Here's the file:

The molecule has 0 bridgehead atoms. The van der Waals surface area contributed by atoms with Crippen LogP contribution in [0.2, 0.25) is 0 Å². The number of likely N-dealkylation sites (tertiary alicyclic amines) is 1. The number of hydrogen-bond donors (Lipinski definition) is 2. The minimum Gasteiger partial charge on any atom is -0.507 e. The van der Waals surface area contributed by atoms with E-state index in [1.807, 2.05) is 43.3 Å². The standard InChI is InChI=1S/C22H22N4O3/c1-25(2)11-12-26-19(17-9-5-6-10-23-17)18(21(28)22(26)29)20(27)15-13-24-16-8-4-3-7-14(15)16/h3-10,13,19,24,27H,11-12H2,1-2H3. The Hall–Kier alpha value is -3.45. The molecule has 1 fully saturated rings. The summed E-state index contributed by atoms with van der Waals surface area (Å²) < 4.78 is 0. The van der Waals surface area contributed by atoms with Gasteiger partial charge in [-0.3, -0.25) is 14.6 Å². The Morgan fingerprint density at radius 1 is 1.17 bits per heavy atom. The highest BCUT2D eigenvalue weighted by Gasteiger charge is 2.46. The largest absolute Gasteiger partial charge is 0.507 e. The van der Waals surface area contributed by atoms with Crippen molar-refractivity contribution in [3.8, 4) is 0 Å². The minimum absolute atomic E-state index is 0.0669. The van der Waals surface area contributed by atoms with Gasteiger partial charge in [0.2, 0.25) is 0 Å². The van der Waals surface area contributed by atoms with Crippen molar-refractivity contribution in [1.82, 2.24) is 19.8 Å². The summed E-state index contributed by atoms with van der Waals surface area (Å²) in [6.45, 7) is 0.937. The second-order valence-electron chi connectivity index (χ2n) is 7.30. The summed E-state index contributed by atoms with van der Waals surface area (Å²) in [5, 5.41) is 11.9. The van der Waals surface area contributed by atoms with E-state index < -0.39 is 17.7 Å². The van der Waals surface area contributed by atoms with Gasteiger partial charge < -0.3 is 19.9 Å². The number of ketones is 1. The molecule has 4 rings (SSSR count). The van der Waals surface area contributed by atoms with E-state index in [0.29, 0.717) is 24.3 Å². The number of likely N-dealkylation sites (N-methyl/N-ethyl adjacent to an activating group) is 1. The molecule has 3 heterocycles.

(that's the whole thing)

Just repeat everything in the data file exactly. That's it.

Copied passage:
The molecule has 0 bridgehead atoms. The van der Waals surface area contributed by atoms with Crippen LogP contribution in [0.2, 0.25) is 0 Å². The number of likely N-dealkylation sites (tertiary alicyclic amines) is 1. The number of hydrogen-bond donors (Lipinski definition) is 2. The minimum Gasteiger partial charge on any atom is -0.507 e. The van der Waals surface area contributed by atoms with E-state index in [1.807, 2.05) is 43.3 Å². The standard InChI is InChI=1S/C22H22N4O3/c1-25(2)11-12-26-19(17-9-5-6-10-23-17)18(21(28)22(26)29)20(27)15-13-24-16-8-4-3-7-14(15)16/h3-10,13,19,24,27H,11-12H2,1-2H3. The Hall–Kier alpha value is -3.45. The molecule has 1 fully saturated rings. The summed E-state index contributed by atoms with van der Waals surface area (Å²) < 4.78 is 0. The van der Waals surface area contributed by atoms with Gasteiger partial charge in [-0.3, -0.25) is 14.6 Å². The Morgan fingerprint density at radius 1 is 1.17 bits per heavy atom. The highest BCUT2D eigenvalue weighted by Gasteiger charge is 2.46. The largest absolute Gasteiger partial charge is 0.507 e. The van der Waals surface area contributed by atoms with Crippen molar-refractivity contribution in [3.8, 4) is 0 Å². The minimum absolute atomic E-state index is 0.0669. The van der Waals surface area contributed by atoms with Gasteiger partial charge in [0.2, 0.25) is 0 Å². The van der Waals surface area contributed by atoms with Crippen molar-refractivity contribution in [1.82, 2.24) is 19.8 Å². The summed E-state index contributed by atoms with van der Waals surface area (Å²) in [6.45, 7) is 0.937. The second-order valence-electron chi connectivity index (χ2n) is 7.30. The summed E-state index contributed by atoms with van der Waals surface area (Å²) in [5, 5.41) is 11.9. The van der Waals surface area contributed by atoms with E-state index < -0.39 is 17.7 Å². The van der Waals surface area contributed by atoms with Gasteiger partial charge < -0.3 is 19.9 Å². The number of ketones is 1. The molecule has 4 rings (SSSR count). The van der Waals surface area contributed by atoms with E-state index in [0.29, 0.717) is 24.3 Å². The number of likely N-dealkylation sites (N-methyl/N-ethyl adjacent to an activating group) is 1. The molecule has 3 heterocycles.